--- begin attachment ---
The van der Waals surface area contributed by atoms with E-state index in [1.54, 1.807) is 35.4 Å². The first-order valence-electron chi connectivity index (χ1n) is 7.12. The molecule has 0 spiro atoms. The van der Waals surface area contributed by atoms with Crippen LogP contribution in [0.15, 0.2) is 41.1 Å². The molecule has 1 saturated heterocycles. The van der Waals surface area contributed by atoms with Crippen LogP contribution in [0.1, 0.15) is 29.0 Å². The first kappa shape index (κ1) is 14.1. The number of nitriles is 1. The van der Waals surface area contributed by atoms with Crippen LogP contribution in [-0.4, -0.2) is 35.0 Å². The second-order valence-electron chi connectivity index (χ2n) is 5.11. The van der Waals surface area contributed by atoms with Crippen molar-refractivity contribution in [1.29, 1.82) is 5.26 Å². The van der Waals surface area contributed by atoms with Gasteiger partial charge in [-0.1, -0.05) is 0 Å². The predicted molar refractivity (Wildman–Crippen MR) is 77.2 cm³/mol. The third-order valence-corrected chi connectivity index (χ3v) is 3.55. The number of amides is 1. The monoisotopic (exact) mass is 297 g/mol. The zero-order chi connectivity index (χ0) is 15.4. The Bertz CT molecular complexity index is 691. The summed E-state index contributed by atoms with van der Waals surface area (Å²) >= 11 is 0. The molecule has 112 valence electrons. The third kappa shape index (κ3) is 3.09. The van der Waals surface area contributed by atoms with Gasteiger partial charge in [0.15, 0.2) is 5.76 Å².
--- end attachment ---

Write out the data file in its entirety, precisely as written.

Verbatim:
The van der Waals surface area contributed by atoms with E-state index in [1.54, 1.807) is 35.4 Å². The first-order valence-electron chi connectivity index (χ1n) is 7.12. The molecule has 0 spiro atoms. The van der Waals surface area contributed by atoms with Crippen LogP contribution in [0.15, 0.2) is 41.1 Å². The molecule has 1 saturated heterocycles. The van der Waals surface area contributed by atoms with Crippen LogP contribution in [0.1, 0.15) is 29.0 Å². The first kappa shape index (κ1) is 14.1. The number of nitriles is 1. The van der Waals surface area contributed by atoms with Crippen LogP contribution in [-0.4, -0.2) is 35.0 Å². The second-order valence-electron chi connectivity index (χ2n) is 5.11. The van der Waals surface area contributed by atoms with Crippen molar-refractivity contribution in [1.29, 1.82) is 5.26 Å². The van der Waals surface area contributed by atoms with Gasteiger partial charge in [-0.1, -0.05) is 0 Å². The predicted molar refractivity (Wildman–Crippen MR) is 77.2 cm³/mol. The third-order valence-corrected chi connectivity index (χ3v) is 3.55. The number of amides is 1. The monoisotopic (exact) mass is 297 g/mol. The zero-order chi connectivity index (χ0) is 15.4. The Bertz CT molecular complexity index is 691. The summed E-state index contributed by atoms with van der Waals surface area (Å²) >= 11 is 0. The molecule has 112 valence electrons. The third kappa shape index (κ3) is 3.09. The van der Waals surface area contributed by atoms with Gasteiger partial charge in [0.15, 0.2) is 5.76 Å².